This grill is mounted on a bracket with a sawhorse design with wheels that provide it mobility in all terrains. It has a steel construction with a powder-coated finish, giving it a great look and a sturdy body. It has a hopper capacity of 18 pounds but it’s enough to continuously cook and smoke food in its 380 sq. inches of cooking area. Its porcelain-coated grill grates give you a no-rust and non-stick cooking experience that you won’t forget.
Second, more people know about them. More manufacturers are realising the advantages of pellet smokers and hopping on board, the market is expanding, and with the advantage of the internet putting all the info at our fingertips, even someone who hasn’t got the first clue about smokers and grills can find out everything they need in just a few minutes.
I have used Bradley, Masterpiece, Green Egg, New Braunfels, Oklahoma Joe, Weber and now Traeger. So there is some experience in these comments. The “set it and forget” it is a misnomer and should not be used with Traeger (or any smoker/grill.) With Pellet Drive before you buy Read up on Er codes. The worst is when the fire pot fills up with pellets because the fire can’t keep up with the auger push and the whole cook is ruined or delayed. You have to pull everything out and basically start over while your expensive prime brisket is trying to be saved in the oven. Doesn’t matter what the weather is or wind conditions. Doesn’t matter if you stare at it and stir the hopper continuously. It will happen. Customer support at first was well you are at fault (didn’t leave the lid open on fireup for exactly 2 to 4 minutes or didn’t vacuum out the firepot between every cook) which is crazy. Finally, after so many calls over the past 6 months they are trying to make it right. Problem is, DO NOT believe the “set it and forget it.” That does not exist with any good cook. I have replaced the controller the fan and now getting a new probe. Do not waste your money. Unless someone out here in BBQ land can give me a recommendation on a product that won’t do this stay away from Pellet Drive?
Purchased my grill last fall at Costco, overall it works OK, some meats like Lamb Chops are just delicious. However, customer service seems to be deteriorating as the company is having success. My kids recently purchased me an add on to my Pro 34, a cold smoker. Traeger sells this but does not support it. The installation instructions are incomplete, I was sent parts that do not go with the unit, then customer service couldn't figure it out, this went on for weeks. After getting it installed, I asked for some instructions or recipes on how to use it, there are none. The old cover does not fit now, and Traeger does not sell one to go with a unit with a cold smoker, or plan on doing so. After a web search, I found one at Charbroil that kinda fits. Also, I just saw the same model at Orchard Supply, it now comes with more shelves and upgrades which I now have to buy as extras.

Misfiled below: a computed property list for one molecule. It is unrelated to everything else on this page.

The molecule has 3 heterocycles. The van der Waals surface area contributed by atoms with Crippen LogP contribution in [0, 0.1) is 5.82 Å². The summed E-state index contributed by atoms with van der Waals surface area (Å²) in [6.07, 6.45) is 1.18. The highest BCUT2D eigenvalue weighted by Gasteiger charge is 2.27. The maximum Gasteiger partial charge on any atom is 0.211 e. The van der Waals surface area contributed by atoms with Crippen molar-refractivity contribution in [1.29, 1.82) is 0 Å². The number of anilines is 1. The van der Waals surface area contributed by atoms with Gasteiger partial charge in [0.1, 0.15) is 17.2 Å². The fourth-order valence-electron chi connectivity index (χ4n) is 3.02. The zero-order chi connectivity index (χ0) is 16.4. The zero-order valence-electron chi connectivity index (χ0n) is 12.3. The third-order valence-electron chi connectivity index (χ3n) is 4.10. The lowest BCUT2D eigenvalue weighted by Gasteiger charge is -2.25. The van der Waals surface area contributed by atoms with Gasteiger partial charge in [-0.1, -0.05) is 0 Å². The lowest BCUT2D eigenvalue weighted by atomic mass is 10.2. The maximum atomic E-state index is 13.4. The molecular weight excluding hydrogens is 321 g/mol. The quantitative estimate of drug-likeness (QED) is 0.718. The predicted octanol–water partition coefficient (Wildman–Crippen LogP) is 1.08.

The PK-360, with 360 square inches of cooking space, this rust free, cast aluminum charcoal grill is durable and easy to use. Four-way venting means it's easy to set up for two zone cooking with more control than single vent Kamado grills. It is much easier to set up for 2-zone cooking than any round kamado. Beautifully designed and completely portable. Meathead says it is his preferrred grill.


Second, It would be just my wife and me BBQing so I’m looking small. I’m considering the REC TEC Mini Portable Wood Pellet Grill (RT-300) after reading your reviews. Having only ever BBQed with hard wood coals on a Webber, is there going to be a taste fall-off going to the pellet grill as far as charring and/or smoke? I’d hate to spend that kind of money and get bland steaks. Really, steak is all we ever cook outside, though that would probably change with a nice grill.
Hey Jennifer, I think a pellet grill/smoker would make a great addition to your cooking arsenal. You can get a pellet smoker up to 450 degrees in about 10 or 15 minutes. The following article gives you a good idea of what you might do to reverse sear a nice thick steak using a pellet smoker. note, that this method employs the use of GrillGrates, which you can find easily on Amazon. Here’s the article:http://blog.greenmountaingrills.com/rib-eye-reverse-seared/
In some ways, it’s surprising that something so small could be the culprit behind so many problems on a hi-tech cooker like a pellet grill. Then again, pellets are your grill’s fuel and using bad pellets is like using subpar charcoal in a kamado, and it can cause the same problems—too much ash is produced, making it hard to hold a steady temperature and snuffing out the oxygen supply to the fire.
Using accurate digital thermometers to monitor cooking and internal meat temperatures is essential to being all that you can be in the backyard. Unlike the caveman-era heat estimators built into the lids of most grills and smokers, modern pellet smoker LED displays will give you the real story of what's happening in your smoker. Of course, if your smoker doesn't come with a dual-display system that monitors both cooking and meat temps, you'll still need an accurate digital meat thermometer.
I don’t know why these cookers are referred to as grills. By definition they are not grills. Grilling involves cooking with direct heat and none of the pellet cookers I’ve seen use direct heat; they all use indirect heat. They are more accurately described as smokers/convection ovens. For me what this means is they’re useless for cooking chicken since I like my chicken cooked with crispy/burned skin. I’ve done some experimenting to get the skin to crisp up but always end up with leather skin. They have their place in outdoor cooking but grilling ain’t it. I just bought a Green Mountain and I’m still debating if I’m going to hang on to it. Shame on me for not doing more thorough research first.